After studying Anthropology and Photography at New York University, Samuel served as a Peace Corps volunteer on the Caribbean island of Dominica. She received her Master of International Affairs from Columbia University’s School of International & Public Affairs, with a focus on economic development and media. She currently resides in Washington, D.C.


©Ada Trillo

Families Stay Together, January 2020. Migrant families squeeze onto vehicles to get a ride to the next town on their journey, sometimes 2 or 3 families at a time. Unfortunately, it’s a dangerous way to travel, as many migrants are reported to fall off of these over packed vehicles and suffer serious injury.

La Caravana Del Diablo

In January of 2020, fleeing violence and poor economic conditions, Hondurans organized a massive migrant caravan that traveled through Guatemala into Mexico. After traveling for 8 days the caravan crossed the Suchiate River into Mexico and were met by the recently established Guardia Nacional composed of former Federal, Military and Naval Police.

Mexican President, Andrés Manual López Obrador has historically called for safe passage for migrants, but when US President Donald Trump threatened to impose tariffs, Mexico reversed its policy and deployed soldiers to keep central American migrants from entering Mexico.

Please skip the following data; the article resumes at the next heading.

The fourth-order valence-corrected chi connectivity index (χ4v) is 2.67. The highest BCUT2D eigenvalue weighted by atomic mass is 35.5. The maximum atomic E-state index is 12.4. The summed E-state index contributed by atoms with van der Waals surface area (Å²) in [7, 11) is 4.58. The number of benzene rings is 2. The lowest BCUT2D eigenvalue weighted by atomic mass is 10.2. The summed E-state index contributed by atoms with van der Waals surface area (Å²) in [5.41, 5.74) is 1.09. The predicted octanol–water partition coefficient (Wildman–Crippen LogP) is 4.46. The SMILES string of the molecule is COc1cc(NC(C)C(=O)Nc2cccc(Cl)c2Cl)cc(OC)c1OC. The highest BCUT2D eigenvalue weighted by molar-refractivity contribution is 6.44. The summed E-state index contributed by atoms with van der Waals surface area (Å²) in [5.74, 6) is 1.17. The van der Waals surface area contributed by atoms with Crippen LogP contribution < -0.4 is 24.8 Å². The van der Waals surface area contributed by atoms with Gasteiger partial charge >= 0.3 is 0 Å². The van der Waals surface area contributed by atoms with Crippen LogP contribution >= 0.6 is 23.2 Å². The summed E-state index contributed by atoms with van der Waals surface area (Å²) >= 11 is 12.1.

Migrants attempting to enter Mexico split into two major groups. The largest group crossed the Suchiate River and were tear gassed by the Guardia Nacional. Forced to retreat they waited by the river’s edge for two days. Their second attempt across the river (at four in the morning) was a success but it was only hours later that the Guardia Nacional surrounded them, put them on busses and sent them back to Honduras.

The smaller group amassed in the border town of El Ceibo in Guatemala and were met by the head of foreign relations in Mexico. He welcomed migrants in groups of 10 to enter Mexico and seek asylum. Migrants were briefly kept in detention centers and against The head of foreign relation word they were deported back to Honduras without given the opportunity to seek asylum.